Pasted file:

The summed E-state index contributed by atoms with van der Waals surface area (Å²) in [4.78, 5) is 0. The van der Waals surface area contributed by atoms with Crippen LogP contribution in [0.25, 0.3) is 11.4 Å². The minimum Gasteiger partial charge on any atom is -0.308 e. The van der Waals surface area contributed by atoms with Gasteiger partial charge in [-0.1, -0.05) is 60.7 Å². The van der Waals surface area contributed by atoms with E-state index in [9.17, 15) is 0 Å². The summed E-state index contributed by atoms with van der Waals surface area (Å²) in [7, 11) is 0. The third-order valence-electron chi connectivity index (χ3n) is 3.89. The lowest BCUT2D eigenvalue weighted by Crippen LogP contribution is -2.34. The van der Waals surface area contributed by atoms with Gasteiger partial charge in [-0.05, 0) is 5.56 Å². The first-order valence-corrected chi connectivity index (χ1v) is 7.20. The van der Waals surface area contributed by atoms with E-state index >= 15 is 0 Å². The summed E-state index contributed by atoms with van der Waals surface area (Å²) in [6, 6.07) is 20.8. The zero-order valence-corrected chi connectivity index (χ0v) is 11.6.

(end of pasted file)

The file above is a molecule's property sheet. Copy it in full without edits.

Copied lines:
The summed E-state index contributed by atoms with van der Waals surface area (Å²) in [4.78, 5) is 0. The van der Waals surface area contributed by atoms with Crippen LogP contribution in [0.25, 0.3) is 11.4 Å². The minimum Gasteiger partial charge on any atom is -0.308 e. The van der Waals surface area contributed by atoms with Gasteiger partial charge in [-0.1, -0.05) is 60.7 Å². The van der Waals surface area contributed by atoms with E-state index in [9.17, 15) is 0 Å². The summed E-state index contributed by atoms with van der Waals surface area (Å²) in [7, 11) is 0. The third-order valence-electron chi connectivity index (χ3n) is 3.89. The lowest BCUT2D eigenvalue weighted by Crippen LogP contribution is -2.34. The van der Waals surface area contributed by atoms with Gasteiger partial charge in [-0.05, 0) is 5.56 Å². The first-order valence-corrected chi connectivity index (χ1v) is 7.20. The van der Waals surface area contributed by atoms with E-state index >= 15 is 0 Å². The summed E-state index contributed by atoms with van der Waals surface area (Å²) in [6, 6.07) is 20.8. The zero-order valence-corrected chi connectivity index (χ0v) is 11.6.